Seven Things Springs Breakers May Have Missed in Ft. Lauderdale
Ft. Lauderdale has been known as Florida’s most famous destination for spring breakers but they may have missed these seven authentic things to do while there.
In the 1960’s Ft. Lauderdale defined Spring Break and ever since it has been the idealized “Mecca” for students to unwind, let go, and thaw out from the snow and cold for the very same reasons families visit.
But while frolicking Spring Break style, they may have missed out on many of the best things to do.
There are many hidden jewels in and around Fort Lauderdale, an area that stretches from its world class beaches all the way west to the border of the Everglades – one of Florida’s most unique wonderlands and a true national treasure.
So, here are seven things to do in the Fort Lauderdale area that may have missed the Spring Break itinerary. From a gracious century-old plantation to the mysterious Everglades, it’s a list we think you will enjoy.
Bonnet House Museum & Gardens
The historical Bonnet House Museum and Gardens sits on 35 acres of coastal wilderness sandwiched between miles of hotel-lined beaches and the Intracoastal Waterway. It is one of the very few remaining pieces of wild and wooded coast on the island of Fort Lauderdale. The charming estate was meticulously designed by Chicago artist Fredrick Clay Bartlett and construction began in 1920. The name is derived from a yellow water lily that grows in ponds on the property.
Bonnet House Gardens
The Bonnet Home is a true slice of “old Florida” with its tropical feel, bright yellow and blue colors, an open courtyard, coral stone pathways, latticed ceiling breezeways, relaxed outdoor dining areas, whimsical art and collectables, and inlaid shell doorways. Fruit and citrus trees, once enjoyed by the family at mealtime, grow adjacent to the home. Landscaping blends with natural foliage creating a peaceful oasis. A large sand dune protects the home from the Atlantic Ocean and a freshwater slough that attracts birds and wildlife lies adjacent to the house. Fish and frogs swim amongst the lily pads. Not far away is a small shell museum with a bamboo bar, an orchid house and nearby wetlands.
Bonnet House Courtyard
It’s serenity you won’t forget.
Florida Everglades airboat ride
The Everglades: Beauty Whispering through the Sawgrass
Spring breakers are sure to have missed this one, because it involves a trip away from the beach. A portion of the Everglades lies within Broward County, and you will want to consider a visit to the Big Cypress Seminole Indian Reservation to experience the many mysteries it holds. Here you will gain insight into the Everglades, its ecosystem and the Seminole tribe.
It is said that some places shout stunning beauty. By contrast, the Everglades seems to “whisper” subtle mysterious beauty. Called the “River of Grass” by Everglades environmentalist and author, Marjory Stoneman Douglas, the name describes the unique ecosystem well.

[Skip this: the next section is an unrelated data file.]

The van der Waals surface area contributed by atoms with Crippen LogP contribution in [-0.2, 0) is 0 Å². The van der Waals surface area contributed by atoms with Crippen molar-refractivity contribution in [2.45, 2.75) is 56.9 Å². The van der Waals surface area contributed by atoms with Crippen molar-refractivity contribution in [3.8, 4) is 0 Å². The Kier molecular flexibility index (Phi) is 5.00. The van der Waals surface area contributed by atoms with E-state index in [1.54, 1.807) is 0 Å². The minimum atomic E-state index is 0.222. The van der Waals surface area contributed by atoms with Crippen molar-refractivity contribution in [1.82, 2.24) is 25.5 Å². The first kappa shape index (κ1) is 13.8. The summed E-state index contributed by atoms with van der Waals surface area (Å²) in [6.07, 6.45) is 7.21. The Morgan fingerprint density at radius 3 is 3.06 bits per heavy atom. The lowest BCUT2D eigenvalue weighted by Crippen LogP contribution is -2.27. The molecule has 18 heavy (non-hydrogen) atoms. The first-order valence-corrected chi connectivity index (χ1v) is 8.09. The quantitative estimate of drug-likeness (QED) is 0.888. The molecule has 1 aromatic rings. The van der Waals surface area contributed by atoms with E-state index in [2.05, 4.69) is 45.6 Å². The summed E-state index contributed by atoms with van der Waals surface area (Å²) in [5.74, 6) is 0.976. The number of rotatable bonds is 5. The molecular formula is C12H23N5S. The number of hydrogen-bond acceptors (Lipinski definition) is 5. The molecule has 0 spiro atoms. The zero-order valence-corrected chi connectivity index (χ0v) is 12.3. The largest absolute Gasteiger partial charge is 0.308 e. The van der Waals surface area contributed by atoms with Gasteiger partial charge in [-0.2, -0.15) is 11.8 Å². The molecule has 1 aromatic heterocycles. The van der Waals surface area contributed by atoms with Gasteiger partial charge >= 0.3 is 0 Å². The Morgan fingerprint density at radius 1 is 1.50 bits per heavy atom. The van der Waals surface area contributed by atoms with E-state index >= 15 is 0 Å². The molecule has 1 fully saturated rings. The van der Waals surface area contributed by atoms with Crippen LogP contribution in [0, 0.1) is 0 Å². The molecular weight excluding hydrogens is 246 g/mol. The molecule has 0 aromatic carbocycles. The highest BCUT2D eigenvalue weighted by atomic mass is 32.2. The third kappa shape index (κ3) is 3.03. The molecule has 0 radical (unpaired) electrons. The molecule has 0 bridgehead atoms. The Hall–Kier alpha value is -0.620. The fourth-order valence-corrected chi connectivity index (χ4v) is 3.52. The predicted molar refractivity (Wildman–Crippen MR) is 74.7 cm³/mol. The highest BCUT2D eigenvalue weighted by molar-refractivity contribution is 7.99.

Water flows from the Kissimmee River into Lake Okeechobee then spreads out over a mostly sawgrass prairie in an open freshwater river six inches to four feet deep. This “river of grass” once covered nearly the entire southern peninsula of the state. Many areas have been preserved to keep water slowly seeping southward toward Florida Bay.
To get to the Big Cypress Reservation, either drive on your own or take a tour. From Fort Lauderdale take Alligator Alley (I-75W). As the urban metropolis fades away, your view will be replaced by flat vistas of sawgrass, dotted with cabbage palms and cypress trees under expansive blue skies occasionally brushed with puffy white cotton clouds. Ibis, egrets, herons, storks and alligators are often spotted along the roadside canals.
Seminole Reservation Ah Tah Thi Ki Museum
Start at the Ah Tah Thi Ki Museum, translated from the Seminole language this means “a Place to Learn.” Colorful exhibits tell tales of endurance through three Seminole Wars as the tribe was pushed ever deeper into the Everglades. You’ll learn how they carved out a life among alligators, bobcats and bears. You’ll also learn about their indomitable spirit as warriors, storytellers and artists through exhibits of native rituals, oral histories and daily life.
Billie Swamp Safari Airboat Ride
Not far from the museum is Billie Swamp Safari. Treat yourself to an airboat ride. The flat-bottomed watercraft powered by a huge propeller skims over very shallow water. The engine is loud (ear plugs provided), but the trip is exhilarating, and will give you a glimpse of the delicate ecosystem of the Everglades. You will likely see alligators, and birds and other wildlife along the shore, but they will pay little attention to you.
Billie Safari’s Swamp Buggy Ride
Make sure you check out Billie Safari’s Swamp Buggy Ride too. It’s a rustic adventure that puts you at tree level in an elevated open-air buggy. The ride will take you through wooded, swampy areas and provide a glimpse of the terrain Seminoles traversed while living in this wilderness.
A trip to the Reservation has a large dose of “tourist charm” but it is also a real opportunity for an immersive Everglades experience.